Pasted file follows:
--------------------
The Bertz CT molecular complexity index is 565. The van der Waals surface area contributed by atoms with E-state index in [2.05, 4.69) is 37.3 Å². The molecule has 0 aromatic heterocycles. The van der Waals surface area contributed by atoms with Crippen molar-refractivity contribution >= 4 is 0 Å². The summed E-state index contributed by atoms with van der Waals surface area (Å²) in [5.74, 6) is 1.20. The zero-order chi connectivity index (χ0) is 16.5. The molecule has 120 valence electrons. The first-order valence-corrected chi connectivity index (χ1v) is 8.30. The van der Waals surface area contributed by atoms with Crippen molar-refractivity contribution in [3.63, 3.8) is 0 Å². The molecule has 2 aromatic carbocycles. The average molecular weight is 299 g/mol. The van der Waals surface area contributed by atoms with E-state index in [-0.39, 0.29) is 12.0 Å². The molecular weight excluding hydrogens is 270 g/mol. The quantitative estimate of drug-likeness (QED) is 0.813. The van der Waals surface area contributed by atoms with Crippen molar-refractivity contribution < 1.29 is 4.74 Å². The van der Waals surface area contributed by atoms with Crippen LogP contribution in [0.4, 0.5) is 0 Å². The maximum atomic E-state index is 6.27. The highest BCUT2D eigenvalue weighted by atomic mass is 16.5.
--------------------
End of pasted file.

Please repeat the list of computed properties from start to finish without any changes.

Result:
The Bertz CT molecular complexity index is 565. The van der Waals surface area contributed by atoms with E-state index in [2.05, 4.69) is 37.3 Å². The molecule has 0 aromatic heterocycles. The van der Waals surface area contributed by atoms with Crippen molar-refractivity contribution >= 4 is 0 Å². The summed E-state index contributed by atoms with van der Waals surface area (Å²) in [5.74, 6) is 1.20. The zero-order chi connectivity index (χ0) is 16.5. The molecule has 120 valence electrons. The first-order valence-corrected chi connectivity index (χ1v) is 8.30. The van der Waals surface area contributed by atoms with Crippen molar-refractivity contribution in [3.63, 3.8) is 0 Å². The molecule has 2 aromatic carbocycles. The average molecular weight is 299 g/mol. The van der Waals surface area contributed by atoms with E-state index in [-0.39, 0.29) is 12.0 Å². The molecular weight excluding hydrogens is 270 g/mol. The quantitative estimate of drug-likeness (QED) is 0.813. The van der Waals surface area contributed by atoms with Crippen molar-refractivity contribution < 1.29 is 4.74 Å². The van der Waals surface area contributed by atoms with Crippen LogP contribution in [0.4, 0.5) is 0 Å². The maximum atomic E-state index is 6.27. The highest BCUT2D eigenvalue weighted by atomic mass is 16.5.